That’s just how important our human brain chemistry is. Create an ambience with feel-good factors that release happy hormones like endorphins in our brain, and we enjoy ourselves even more. Create an ambience that causes friction, and stress hormones like cortisol take over, making the experience seem less remarkable and less enjoyable.
It’s just science. And smart barkeeps and restauranteurs who know how to manipulate this science can give customers the very best of times when they’re in their establishment.
Armed with this knowledge, Niles and 190 Sunset proprietor Tom Budinick set about to create an ambience that made guests feel good from the moment they walked in through the front door of the Edmonds restaurant The ambient harmony here is so subtle, you’d not even be aware of the fact that the lighting inside the restaurant is dimming even as the sun is going down to balance seamlessly with outside light conditions. Or that the music is increasing gradually in beat and tempo as evening approaches to match the guests’ rising desire after a long, hard day to just sit back, relax and be social. Or that the linen mats placed on the bar table are imparting the warm comfort of natural fabric texture to soften the cold, bareness of a bar countertop. Or that cell chargers are located conveniently under each barstool and purse hangers are in place so nobody has to worry about dying cell phones or getting the bottom of their handbags dirty.
The feel-good factor does not end with subtle and subconscious stimuli either. By serving customers in many intimate and personalized ways, every 190 Sunset guest is made to feel individual and special, and this in turn keeps them coming back for more hospitality here.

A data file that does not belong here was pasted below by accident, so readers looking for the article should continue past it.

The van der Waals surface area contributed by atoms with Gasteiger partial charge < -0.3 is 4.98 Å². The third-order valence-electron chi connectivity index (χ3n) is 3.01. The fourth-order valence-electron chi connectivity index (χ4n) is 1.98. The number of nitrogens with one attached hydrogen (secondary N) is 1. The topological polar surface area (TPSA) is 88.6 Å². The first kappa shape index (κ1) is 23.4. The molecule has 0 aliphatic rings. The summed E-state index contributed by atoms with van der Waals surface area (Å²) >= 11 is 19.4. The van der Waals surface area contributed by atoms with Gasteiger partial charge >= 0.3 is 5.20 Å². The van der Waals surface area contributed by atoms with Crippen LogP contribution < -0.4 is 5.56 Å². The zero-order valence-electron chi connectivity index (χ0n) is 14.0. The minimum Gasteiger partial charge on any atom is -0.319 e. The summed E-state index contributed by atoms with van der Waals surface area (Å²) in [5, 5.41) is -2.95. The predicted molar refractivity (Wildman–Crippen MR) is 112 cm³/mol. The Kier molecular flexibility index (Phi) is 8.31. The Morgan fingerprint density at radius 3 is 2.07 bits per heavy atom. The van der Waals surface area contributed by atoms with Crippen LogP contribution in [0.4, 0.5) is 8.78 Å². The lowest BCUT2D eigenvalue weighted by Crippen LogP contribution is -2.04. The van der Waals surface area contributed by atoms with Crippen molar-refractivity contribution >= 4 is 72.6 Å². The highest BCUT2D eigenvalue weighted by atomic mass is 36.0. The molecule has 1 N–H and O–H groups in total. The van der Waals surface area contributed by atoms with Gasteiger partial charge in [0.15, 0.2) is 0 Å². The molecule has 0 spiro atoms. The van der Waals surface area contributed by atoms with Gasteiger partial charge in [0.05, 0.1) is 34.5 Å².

“Our closing time for example, is not cast in stone,” says Niles. “No matter what the posted closing time is, out staff will never show up with brooms and dusters and start cleaning while even a single guest is still on the premises. We want every guest to leave feeling as welcome as when they come in to the restaurant. Can you imagine the impression customers would leave with if harsh lights were suddenly turned on and the staff started disinfecting the menu cards and vacuuming the floor while they were still enjoying their evening? The unceremonious and hurried exit would be all they remembered afterwards.”
“Our Meet-Eat-Drink tagline really sums up 190 Sunset’s mission, and why we’re doing so well in spite of being a newbie and an `outsider’ in the close-knit Edmonds community,” says proprietor Tom Budinick.
“Whether guests are joining us for lunch, brunch, dinner or happy hour, meeting and socializing is a theme that runs through all the excellent food and drink we serve here. We want our guests to feel as if 190 Sunset belongs to them. It’s their own, secret happy place. And when they leave, feeling happier and more connected than when they arrived at the restaurant, we believe we have succeeded.”